• it was noted that there have been a number of recommendations made - by CoWA, the Commissioner and Universities Scotland. Some map on to each other, and others don’t. There is a need to look at this. It was suggested that the Access Delivery Group can take this forward as it should not only deliver the CoWA recommendations, but also respond to developments within the access agenda

  • intensification will be a continuing process, with the SFC Letter of Guidance currently being finalised. SFC is to hold institutions to account

  • interest was expressed in the social covenant and how it might lean towards Regional Improvement Collaboratives. There needs to be a cultural and step change with a message of momentum behind the whole system. The relationship between the school sector and colleges can allow scope for local and regional working together.

Action 1: Universities Scotland will look at the concept of ‘stepping-out’ [AS] Action 2: All points from the discussion will be noted and fed back to the Commissioner [SG officials] Action 3: Monitor developments in the access agenda on an on-going basis [SG officials]

4. Commissioner for Fair Access discussion paper: retention, outcomes and destinations

The Chair provided a brief introduction to the Discussion paper noting that widening access must be about access to, throughout and beyond university. Ryan Scott was invited to provide background to the Discussion Paper. This included the following points:

  • the paper focused on full-time first degree university students, in line with the Commission on Widening Access targets and shifts the focus to beyond entrant numbers

  • the data used is from academic years 2013/14, 2014/15 and 2015/16 and therefore pre-dates the Commission’s final report

  • it examines how outcomes vary by institution type and subject and whether there are any consistent trends

  • the trends observed amongst SIMD20 pupils included the following: lower attainment; less likely to get into university; less likely to progress into second year; less likely to obtain an Honours degree; two-thirds attend a post-92 university; less likely to obtain a professional-level job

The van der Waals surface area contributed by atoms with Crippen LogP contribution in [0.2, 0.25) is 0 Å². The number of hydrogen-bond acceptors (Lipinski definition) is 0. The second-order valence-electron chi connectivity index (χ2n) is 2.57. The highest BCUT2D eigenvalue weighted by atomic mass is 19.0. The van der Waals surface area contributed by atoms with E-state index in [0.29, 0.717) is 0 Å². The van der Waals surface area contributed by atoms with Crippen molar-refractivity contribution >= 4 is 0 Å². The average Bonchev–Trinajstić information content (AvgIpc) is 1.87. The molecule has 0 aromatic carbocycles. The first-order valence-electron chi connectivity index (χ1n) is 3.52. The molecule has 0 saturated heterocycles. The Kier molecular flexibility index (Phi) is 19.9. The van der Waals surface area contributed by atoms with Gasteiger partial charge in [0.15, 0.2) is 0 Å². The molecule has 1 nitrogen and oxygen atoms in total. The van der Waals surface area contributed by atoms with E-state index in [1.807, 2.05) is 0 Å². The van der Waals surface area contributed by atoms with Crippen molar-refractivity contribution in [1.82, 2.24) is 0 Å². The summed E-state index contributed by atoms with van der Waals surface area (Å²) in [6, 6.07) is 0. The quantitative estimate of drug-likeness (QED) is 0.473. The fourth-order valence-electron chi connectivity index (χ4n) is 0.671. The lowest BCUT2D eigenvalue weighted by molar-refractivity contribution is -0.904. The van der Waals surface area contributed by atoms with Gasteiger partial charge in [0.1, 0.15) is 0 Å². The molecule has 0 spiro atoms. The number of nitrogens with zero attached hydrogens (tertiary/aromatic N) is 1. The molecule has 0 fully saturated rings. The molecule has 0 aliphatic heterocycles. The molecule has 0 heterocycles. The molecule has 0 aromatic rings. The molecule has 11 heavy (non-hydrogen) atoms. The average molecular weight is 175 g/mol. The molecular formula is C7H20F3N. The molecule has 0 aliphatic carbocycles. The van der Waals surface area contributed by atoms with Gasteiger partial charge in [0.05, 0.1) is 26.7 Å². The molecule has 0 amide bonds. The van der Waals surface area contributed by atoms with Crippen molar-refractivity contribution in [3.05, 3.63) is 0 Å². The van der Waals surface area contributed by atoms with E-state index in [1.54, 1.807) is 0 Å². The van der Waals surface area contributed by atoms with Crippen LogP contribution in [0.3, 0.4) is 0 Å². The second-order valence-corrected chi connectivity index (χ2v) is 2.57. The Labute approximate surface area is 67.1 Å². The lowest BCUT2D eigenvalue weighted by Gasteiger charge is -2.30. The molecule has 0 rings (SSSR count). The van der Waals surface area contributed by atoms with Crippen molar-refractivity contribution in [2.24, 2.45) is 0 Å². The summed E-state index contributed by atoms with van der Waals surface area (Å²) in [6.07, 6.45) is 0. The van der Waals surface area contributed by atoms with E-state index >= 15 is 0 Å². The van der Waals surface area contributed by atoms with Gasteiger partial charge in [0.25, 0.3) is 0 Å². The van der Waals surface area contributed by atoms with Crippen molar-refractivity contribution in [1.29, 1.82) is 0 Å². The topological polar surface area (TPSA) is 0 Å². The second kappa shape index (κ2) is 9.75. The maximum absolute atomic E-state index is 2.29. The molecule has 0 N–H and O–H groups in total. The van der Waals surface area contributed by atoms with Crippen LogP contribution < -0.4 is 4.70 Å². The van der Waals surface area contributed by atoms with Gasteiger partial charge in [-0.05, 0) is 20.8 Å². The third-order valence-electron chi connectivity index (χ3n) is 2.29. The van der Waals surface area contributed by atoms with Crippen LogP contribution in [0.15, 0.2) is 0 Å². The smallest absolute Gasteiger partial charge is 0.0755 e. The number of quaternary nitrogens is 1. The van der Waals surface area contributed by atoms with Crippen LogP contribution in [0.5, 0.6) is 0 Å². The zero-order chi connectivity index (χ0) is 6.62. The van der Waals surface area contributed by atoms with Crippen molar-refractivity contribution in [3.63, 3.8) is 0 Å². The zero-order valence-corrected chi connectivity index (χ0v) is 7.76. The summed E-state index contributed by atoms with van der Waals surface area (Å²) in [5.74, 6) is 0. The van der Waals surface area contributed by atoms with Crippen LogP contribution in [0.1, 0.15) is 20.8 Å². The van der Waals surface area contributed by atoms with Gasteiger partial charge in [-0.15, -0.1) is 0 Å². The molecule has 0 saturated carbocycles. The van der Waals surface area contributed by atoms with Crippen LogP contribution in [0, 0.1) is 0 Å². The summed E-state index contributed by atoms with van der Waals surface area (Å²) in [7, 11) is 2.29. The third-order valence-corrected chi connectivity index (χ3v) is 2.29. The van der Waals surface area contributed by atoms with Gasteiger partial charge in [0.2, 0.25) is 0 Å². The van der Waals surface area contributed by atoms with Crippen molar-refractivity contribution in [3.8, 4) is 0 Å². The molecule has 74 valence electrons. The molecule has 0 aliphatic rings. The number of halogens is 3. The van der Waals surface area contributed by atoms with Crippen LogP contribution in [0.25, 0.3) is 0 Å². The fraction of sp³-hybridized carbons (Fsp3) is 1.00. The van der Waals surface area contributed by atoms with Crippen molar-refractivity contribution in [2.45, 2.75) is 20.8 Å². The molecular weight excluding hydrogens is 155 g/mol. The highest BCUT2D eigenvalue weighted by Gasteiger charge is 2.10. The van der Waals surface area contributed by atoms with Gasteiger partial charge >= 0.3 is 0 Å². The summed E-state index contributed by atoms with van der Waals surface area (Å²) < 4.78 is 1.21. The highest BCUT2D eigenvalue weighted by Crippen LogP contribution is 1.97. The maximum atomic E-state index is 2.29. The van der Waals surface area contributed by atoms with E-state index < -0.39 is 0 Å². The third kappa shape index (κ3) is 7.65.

• the findings suggest an issue around achievement rather than aspirations

  • an overall consistent picture was uncovered across the different stages, which shows that there is still work to be done.

A discussion followed and members were asked to consider what actions could or should be taken. The discussion included the following points:

  • many students can’t afford to study for an additional year to achieve an Honours degree, particularly adult returners. It’s therefore important to ask why people leave after third year

  • many access students don’t leave university on a level playing field; this is an issue the sector could look at in terms of the careers service, and cultural and social capital for students

  • can existing DYW work be developed to find out learners’ destinations?

  • it was noted that organisations such as the Robertson Trust, Sutton Trust Scholars, MCR Pathways help to support the education system and that the associate degree model works so well because it’s more supportive to the individual; we must always be mindful of what works for the learner

  • yhe paper takes the discussion elsewhere, for example the attainment gap. The questions at the end of the paper are welcomed regarding next steps

  • colleges are being encouraged to look at improvement and retention work; for example is leaving for a job classed as dropping out or a positive outcome? We can learn from colleges in this respect, though there’s also existing good practice at universities around retention.

5. Coordinating and Monitoring Delivery

The Chair thanked members for their work in completing the templates, noting their importance in aiding understanding about what the work will involve. The Chair explained that the templates had been separated into two groups, with group one to be discussed now and group two to be issued by email to members for comments, with further discussion of both groups, as necessary, at the next meeting. The Chair highlighted to members that the purpose of the session was to enable them to discuss the templates frankly and ensure that the planned activity is on the right track. Officials will then take forward discussions with Lead Delivery Partners.

Admissions - Recommendations 5, 11, 11c, 12 and 21

Alastair Sim provided a brief introduction to the templates for recommendations 5, 11, 11c, 12 and 21, for which Universities Scotland is the Lead Delivery Partner. This was followed by a discussion on the templates. A number of points were raised during the discussion, including the following:

  • recommendation 5: noted that information will be much easier to access rather than viewing 19 different websites

  • recommendation 11: it was clarified that there will be a separate set of thresholds / minimum requirements for access students. The importance of communicating the two defined categories and the need explore how they will appear in prospectuses was noted. It will be critical for universities to work with schools to minimise confusion around, for example, who is an ‘access student’